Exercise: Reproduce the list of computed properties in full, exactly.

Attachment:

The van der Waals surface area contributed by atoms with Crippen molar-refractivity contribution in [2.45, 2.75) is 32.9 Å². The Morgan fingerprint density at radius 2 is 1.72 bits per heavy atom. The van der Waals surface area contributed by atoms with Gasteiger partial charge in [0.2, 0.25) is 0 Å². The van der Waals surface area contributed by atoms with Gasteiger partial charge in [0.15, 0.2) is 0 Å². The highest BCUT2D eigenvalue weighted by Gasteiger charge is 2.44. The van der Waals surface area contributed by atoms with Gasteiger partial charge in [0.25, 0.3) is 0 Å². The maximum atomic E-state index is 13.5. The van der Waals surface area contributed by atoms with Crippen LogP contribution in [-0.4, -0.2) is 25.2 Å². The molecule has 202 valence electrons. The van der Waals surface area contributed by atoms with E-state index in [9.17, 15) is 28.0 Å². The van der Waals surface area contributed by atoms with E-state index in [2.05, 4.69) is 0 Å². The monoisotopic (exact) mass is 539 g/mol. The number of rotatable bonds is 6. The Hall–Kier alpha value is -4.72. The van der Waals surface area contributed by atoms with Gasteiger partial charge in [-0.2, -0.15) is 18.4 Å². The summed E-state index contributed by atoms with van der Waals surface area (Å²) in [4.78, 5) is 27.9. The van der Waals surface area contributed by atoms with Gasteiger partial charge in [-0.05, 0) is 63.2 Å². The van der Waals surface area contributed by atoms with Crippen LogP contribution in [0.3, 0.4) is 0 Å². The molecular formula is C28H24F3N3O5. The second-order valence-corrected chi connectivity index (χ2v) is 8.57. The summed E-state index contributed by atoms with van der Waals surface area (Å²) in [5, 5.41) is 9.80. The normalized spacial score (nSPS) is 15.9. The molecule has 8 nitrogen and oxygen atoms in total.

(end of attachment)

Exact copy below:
The van der Waals surface area contributed by atoms with Crippen molar-refractivity contribution in [2.45, 2.75) is 32.9 Å². The Morgan fingerprint density at radius 2 is 1.72 bits per heavy atom. The van der Waals surface area contributed by atoms with Gasteiger partial charge in [0.2, 0.25) is 0 Å². The van der Waals surface area contributed by atoms with Gasteiger partial charge in [0.15, 0.2) is 0 Å². The highest BCUT2D eigenvalue weighted by Gasteiger charge is 2.44. The van der Waals surface area contributed by atoms with Gasteiger partial charge in [0.25, 0.3) is 0 Å². The maximum atomic E-state index is 13.5. The van der Waals surface area contributed by atoms with Crippen LogP contribution in [-0.4, -0.2) is 25.2 Å². The molecule has 202 valence electrons. The van der Waals surface area contributed by atoms with E-state index in [9.17, 15) is 28.0 Å². The van der Waals surface area contributed by atoms with E-state index in [2.05, 4.69) is 0 Å². The monoisotopic (exact) mass is 539 g/mol. The number of rotatable bonds is 6. The Hall–Kier alpha value is -4.72. The van der Waals surface area contributed by atoms with Gasteiger partial charge in [-0.2, -0.15) is 18.4 Å². The summed E-state index contributed by atoms with van der Waals surface area (Å²) in [4.78, 5) is 27.9. The van der Waals surface area contributed by atoms with Gasteiger partial charge in [-0.05, 0) is 63.2 Å². The van der Waals surface area contributed by atoms with Crippen LogP contribution in [0.3, 0.4) is 0 Å². The molecular formula is C28H24F3N3O5. The second-order valence-corrected chi connectivity index (χ2v) is 8.57. The summed E-state index contributed by atoms with van der Waals surface area (Å²) in [5, 5.41) is 9.80. The normalized spacial score (nSPS) is 15.9. The molecule has 8 nitrogen and oxygen atoms in total.